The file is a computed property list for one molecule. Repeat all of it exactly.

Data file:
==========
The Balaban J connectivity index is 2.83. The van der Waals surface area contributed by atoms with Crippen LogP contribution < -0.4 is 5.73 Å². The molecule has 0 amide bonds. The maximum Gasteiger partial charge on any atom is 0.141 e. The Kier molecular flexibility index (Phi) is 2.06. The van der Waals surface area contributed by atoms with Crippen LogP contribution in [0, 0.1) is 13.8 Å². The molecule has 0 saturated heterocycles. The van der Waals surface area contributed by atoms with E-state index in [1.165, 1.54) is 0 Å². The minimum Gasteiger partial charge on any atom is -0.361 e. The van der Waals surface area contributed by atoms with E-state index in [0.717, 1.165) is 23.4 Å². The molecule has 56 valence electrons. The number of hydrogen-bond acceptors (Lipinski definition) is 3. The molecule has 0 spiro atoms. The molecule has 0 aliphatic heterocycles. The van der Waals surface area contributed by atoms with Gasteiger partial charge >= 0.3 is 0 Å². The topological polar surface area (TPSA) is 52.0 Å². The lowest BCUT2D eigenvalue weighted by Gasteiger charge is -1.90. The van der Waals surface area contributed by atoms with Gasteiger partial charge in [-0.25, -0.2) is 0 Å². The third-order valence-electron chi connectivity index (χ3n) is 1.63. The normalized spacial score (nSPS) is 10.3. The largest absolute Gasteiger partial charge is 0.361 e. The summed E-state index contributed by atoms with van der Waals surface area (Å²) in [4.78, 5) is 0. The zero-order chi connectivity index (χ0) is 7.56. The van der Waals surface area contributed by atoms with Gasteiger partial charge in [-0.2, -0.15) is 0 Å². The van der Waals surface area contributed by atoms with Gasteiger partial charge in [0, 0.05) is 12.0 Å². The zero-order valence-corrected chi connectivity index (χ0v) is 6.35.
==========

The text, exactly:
The Balaban J connectivity index is 2.83. The van der Waals surface area contributed by atoms with Crippen LogP contribution < -0.4 is 5.73 Å². The molecule has 0 amide bonds. The maximum Gasteiger partial charge on any atom is 0.141 e. The Kier molecular flexibility index (Phi) is 2.06. The van der Waals surface area contributed by atoms with Crippen LogP contribution in [0, 0.1) is 13.8 Å². The molecule has 0 saturated heterocycles. The van der Waals surface area contributed by atoms with E-state index in [1.165, 1.54) is 0 Å². The minimum Gasteiger partial charge on any atom is -0.361 e. The van der Waals surface area contributed by atoms with E-state index in [0.717, 1.165) is 23.4 Å². The molecule has 56 valence electrons. The number of hydrogen-bond acceptors (Lipinski definition) is 3. The molecule has 0 spiro atoms. The molecule has 0 aliphatic heterocycles. The van der Waals surface area contributed by atoms with Gasteiger partial charge >= 0.3 is 0 Å². The topological polar surface area (TPSA) is 52.0 Å². The lowest BCUT2D eigenvalue weighted by Gasteiger charge is -1.90. The van der Waals surface area contributed by atoms with Gasteiger partial charge in [-0.25, -0.2) is 0 Å². The third-order valence-electron chi connectivity index (χ3n) is 1.63. The normalized spacial score (nSPS) is 10.3. The largest absolute Gasteiger partial charge is 0.361 e. The summed E-state index contributed by atoms with van der Waals surface area (Å²) in [4.78, 5) is 0. The zero-order chi connectivity index (χ0) is 7.56. The van der Waals surface area contributed by atoms with Gasteiger partial charge in [-0.2, -0.15) is 0 Å². The van der Waals surface area contributed by atoms with Gasteiger partial charge in [0, 0.05) is 12.0 Å². The zero-order valence-corrected chi connectivity index (χ0v) is 6.35.